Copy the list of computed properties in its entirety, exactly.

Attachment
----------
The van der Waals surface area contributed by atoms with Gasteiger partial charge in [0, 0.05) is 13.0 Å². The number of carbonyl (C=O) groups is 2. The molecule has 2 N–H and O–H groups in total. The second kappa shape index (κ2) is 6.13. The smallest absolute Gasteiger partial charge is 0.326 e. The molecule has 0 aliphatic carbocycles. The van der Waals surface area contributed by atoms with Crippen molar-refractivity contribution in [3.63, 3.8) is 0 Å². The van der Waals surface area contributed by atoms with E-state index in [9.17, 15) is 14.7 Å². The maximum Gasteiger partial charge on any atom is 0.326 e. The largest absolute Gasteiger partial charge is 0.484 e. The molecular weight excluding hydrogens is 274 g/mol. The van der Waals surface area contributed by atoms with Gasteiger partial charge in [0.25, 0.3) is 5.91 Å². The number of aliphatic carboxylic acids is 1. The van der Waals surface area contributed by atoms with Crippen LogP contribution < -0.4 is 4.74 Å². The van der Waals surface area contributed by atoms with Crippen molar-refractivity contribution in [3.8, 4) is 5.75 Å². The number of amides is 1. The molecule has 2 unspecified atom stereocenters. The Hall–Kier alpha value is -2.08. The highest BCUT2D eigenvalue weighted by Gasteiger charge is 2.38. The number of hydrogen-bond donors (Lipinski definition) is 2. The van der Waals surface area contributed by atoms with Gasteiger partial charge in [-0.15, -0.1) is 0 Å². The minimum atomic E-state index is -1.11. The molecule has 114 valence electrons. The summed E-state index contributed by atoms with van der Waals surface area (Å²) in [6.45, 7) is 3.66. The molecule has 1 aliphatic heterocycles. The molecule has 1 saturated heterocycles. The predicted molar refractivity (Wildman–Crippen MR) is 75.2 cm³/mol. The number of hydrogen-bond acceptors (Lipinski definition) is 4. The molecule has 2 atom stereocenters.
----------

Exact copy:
The van der Waals surface area contributed by atoms with Gasteiger partial charge in [0, 0.05) is 13.0 Å². The number of carbonyl (C=O) groups is 2. The molecule has 2 N–H and O–H groups in total. The second kappa shape index (κ2) is 6.13. The smallest absolute Gasteiger partial charge is 0.326 e. The molecule has 0 aliphatic carbocycles. The van der Waals surface area contributed by atoms with Crippen molar-refractivity contribution in [3.63, 3.8) is 0 Å². The van der Waals surface area contributed by atoms with E-state index in [9.17, 15) is 14.7 Å². The maximum Gasteiger partial charge on any atom is 0.326 e. The largest absolute Gasteiger partial charge is 0.484 e. The molecular weight excluding hydrogens is 274 g/mol. The van der Waals surface area contributed by atoms with Gasteiger partial charge in [0.25, 0.3) is 5.91 Å². The number of aliphatic carboxylic acids is 1. The van der Waals surface area contributed by atoms with Crippen LogP contribution < -0.4 is 4.74 Å². The van der Waals surface area contributed by atoms with Crippen molar-refractivity contribution in [3.8, 4) is 5.75 Å². The number of amides is 1. The molecule has 2 unspecified atom stereocenters. The Hall–Kier alpha value is -2.08. The highest BCUT2D eigenvalue weighted by Gasteiger charge is 2.38. The number of hydrogen-bond donors (Lipinski definition) is 2. The van der Waals surface area contributed by atoms with Gasteiger partial charge in [-0.15, -0.1) is 0 Å². The minimum atomic E-state index is -1.11. The molecule has 114 valence electrons. The summed E-state index contributed by atoms with van der Waals surface area (Å²) in [6.45, 7) is 3.66. The molecule has 1 aliphatic heterocycles. The molecule has 1 saturated heterocycles. The predicted molar refractivity (Wildman–Crippen MR) is 75.2 cm³/mol. The number of hydrogen-bond acceptors (Lipinski definition) is 4. The molecule has 2 atom stereocenters.